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Review: Take a look at "...the Mind's Eye" at Slein

This article first appeared in the St. Louis Beacon, June 10, 2009 - "Splinter of the Mind's Eye" at Philip Slein Gallery is billed by the show's curator, New Yorker Joseph Wolin, as an engagement with Abstract Expressionism by members of the Sci Fi generation. It's that, sometimes, but it's also more, a heady mix of works by youngish established artists with aesthetic intellects that were nurtured in the aftermath of 1960s and '70s counter-culture and military-industrial pop. Think Thomas Pynchon with a paintbrush -- and a few surprises thrown into the mix for good measure.

The Sci-Fi connection begins with the exhibit's title, which is taken from a 1978 novel commissioned as a sequel to "Star Wars." That book's nigh immediate obsolescence -- who, even among Star Wars fans, has ever heard of it? -- says something about the machinations of the science fiction culture industry, where ideas are out of date before they're ever current, and only the nerdiest of devotees retain the details.

And so the title is also apt for the works on display here, which possess a strange nostalgic quality, though they were all made within the last three years. This is particularly the case with works by Britton Tolliver and Oliver Warden, who both make spacey mash-ups of geometric and organic forms that would look quite at home hanging in the dorm rooms of your average pot-head Pink Floyd fan in the late 1970s. (Not that I would know anything about that.)

A conventional Abstract Expressionist sensibility is evident in works by Erik Oost and Daniel Hesidence, who appear to attack their canvases with loaded brushes and scrapes of the palette knife, leaving muscular forms and impasto topographies in their wake.

At another extreme is the work of Gordon Terry, who imbeds webbed and splotchy forms in oily acrylic fields, making for controlled, even Minimalist object-like paintings that evoke the cerebral cool of Kubrick's "2001: A Space Odyssey." Along these lines are the three small works by Mark Handelman, "We Never Forget Who We're Working For I-III" (2006), painted abstractions generated out of corporate advertising and military logos; they read like cinematic representations of light effects in deep space.

Amid all this testosterone emerges the exhibition's biggest surprise, the work of Halsey Rodman. His "Touch Eye Portal 2" (2008) is a hexagonal frame of swirly pinks surrounding a core of textured black. For me, it immediately evoked the early works of artists like Judy Chicago and Miriam Schapiro, who in the 1960s struck back at the male-dominated, hard-edged art world with their own pink geometries and central core compositions (look at Schapiro's "OX" of 1968 and you'll see just what I mean).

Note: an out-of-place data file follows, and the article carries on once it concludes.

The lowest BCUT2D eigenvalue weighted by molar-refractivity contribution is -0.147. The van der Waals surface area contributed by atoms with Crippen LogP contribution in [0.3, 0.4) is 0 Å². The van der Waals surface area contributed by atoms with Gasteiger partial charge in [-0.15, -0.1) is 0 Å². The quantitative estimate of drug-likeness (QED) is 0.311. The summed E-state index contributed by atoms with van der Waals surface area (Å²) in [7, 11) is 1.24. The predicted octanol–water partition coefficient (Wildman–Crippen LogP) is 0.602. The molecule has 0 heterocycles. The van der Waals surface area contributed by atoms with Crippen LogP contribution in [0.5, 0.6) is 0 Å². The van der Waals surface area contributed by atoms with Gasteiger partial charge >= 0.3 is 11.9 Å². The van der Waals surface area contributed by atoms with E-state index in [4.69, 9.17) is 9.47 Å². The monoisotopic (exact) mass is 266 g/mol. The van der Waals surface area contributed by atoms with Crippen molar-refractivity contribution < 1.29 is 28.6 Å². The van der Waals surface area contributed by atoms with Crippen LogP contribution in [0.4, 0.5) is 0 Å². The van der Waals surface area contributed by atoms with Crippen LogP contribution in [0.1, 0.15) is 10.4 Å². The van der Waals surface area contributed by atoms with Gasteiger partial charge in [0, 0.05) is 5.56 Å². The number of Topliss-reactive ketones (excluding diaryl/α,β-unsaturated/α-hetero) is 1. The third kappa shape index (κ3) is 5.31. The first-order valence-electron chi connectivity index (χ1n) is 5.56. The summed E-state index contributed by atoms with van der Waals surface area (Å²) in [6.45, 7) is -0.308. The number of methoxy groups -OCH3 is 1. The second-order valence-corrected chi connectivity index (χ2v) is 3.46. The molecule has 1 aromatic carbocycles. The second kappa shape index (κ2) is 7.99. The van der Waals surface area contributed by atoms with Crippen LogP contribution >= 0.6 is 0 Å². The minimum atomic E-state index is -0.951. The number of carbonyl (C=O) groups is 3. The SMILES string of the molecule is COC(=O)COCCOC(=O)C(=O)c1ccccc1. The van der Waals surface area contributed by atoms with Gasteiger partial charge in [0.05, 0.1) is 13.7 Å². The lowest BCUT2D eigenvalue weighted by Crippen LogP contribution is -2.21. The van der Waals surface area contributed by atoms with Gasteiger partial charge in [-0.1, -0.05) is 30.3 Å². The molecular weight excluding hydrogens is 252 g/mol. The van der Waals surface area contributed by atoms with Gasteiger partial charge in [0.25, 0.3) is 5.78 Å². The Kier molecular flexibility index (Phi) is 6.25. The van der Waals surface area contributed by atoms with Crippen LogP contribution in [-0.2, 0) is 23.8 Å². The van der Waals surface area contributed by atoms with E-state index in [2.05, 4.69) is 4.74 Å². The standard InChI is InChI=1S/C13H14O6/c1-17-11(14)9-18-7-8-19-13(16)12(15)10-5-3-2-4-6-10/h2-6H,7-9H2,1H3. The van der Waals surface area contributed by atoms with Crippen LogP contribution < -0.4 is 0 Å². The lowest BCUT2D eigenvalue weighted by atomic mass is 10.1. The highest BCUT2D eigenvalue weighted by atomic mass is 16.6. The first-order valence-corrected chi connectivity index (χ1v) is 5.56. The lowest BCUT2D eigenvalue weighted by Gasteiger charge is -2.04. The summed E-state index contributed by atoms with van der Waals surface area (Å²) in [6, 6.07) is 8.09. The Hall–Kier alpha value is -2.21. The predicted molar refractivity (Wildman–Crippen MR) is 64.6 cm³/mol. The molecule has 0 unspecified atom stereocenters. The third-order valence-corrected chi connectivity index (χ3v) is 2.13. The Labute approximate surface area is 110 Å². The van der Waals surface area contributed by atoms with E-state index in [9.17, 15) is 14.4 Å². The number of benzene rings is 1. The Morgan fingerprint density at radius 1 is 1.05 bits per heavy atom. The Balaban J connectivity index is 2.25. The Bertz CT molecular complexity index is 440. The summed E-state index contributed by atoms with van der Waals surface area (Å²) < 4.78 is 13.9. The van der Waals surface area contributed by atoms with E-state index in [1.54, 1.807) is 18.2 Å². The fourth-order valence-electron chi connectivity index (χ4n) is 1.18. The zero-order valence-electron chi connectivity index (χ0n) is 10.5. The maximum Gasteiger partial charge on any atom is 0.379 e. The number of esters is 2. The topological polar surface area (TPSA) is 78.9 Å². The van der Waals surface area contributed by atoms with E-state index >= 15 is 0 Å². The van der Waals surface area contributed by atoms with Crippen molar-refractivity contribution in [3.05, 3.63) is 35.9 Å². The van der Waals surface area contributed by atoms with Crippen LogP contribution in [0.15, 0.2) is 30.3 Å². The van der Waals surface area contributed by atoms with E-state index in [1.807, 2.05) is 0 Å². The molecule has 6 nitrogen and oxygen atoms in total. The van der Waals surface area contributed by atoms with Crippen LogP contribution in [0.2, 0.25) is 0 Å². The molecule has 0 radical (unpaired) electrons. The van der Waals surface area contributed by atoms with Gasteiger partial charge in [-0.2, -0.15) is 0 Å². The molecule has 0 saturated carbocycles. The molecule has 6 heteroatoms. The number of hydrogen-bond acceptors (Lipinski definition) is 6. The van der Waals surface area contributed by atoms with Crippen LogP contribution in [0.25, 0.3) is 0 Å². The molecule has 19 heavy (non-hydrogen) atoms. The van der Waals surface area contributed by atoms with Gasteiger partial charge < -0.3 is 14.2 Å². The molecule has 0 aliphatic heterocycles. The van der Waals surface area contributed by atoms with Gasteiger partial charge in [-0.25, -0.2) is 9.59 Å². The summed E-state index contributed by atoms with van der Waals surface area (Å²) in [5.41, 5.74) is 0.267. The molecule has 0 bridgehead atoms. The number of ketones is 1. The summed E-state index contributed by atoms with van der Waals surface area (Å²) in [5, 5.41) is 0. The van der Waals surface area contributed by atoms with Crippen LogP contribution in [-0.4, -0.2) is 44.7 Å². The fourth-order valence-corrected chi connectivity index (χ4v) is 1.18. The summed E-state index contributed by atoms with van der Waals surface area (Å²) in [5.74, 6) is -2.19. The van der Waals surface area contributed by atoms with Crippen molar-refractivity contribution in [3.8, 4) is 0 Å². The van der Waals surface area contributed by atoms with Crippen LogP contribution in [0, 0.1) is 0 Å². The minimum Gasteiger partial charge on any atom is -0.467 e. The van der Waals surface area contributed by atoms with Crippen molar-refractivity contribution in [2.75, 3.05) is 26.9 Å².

And though the title of Rodman's "MUST...NOT...DISAPPEAR" (2009) sounds positively Captain Kirk, the sculpture possesses clear connections to Pattern and Decoration work of the 1970s and '80s, particularly in its gentle arabesques and beautifully painted, crunched-up wads of aluminum foil.

Finishing out the exhibition is a work by Jonathan VanDyke, in which paint literally drips from pipe segments imbedded into the canvas; and two explosive pieces by Emilio Perez, which are made by cutting into and peeling back layers of acrylic and latex paint, revealing barely contained, all-over whirlwinds. Perez's works bear interesting comparisons to the handful of paintings by St. Louisan Brandon Anschultz, which Phil Slein has smartly used to augment Wolin's selection of mostly New York-based artists.

And while Wolin's well-wrought essay relies perhaps too heavily on the Abstract Expressionist angle (indeed, there are moments here where Ab-Ex is the last thing that comes to mind), he's definitely onto something, and has put together a smart survey of contemporary paintings strung loosely together by a Sci-Fi thread.

Ivy Cooper is an artist and professor of art history at Southern Illinois University Edwardsville.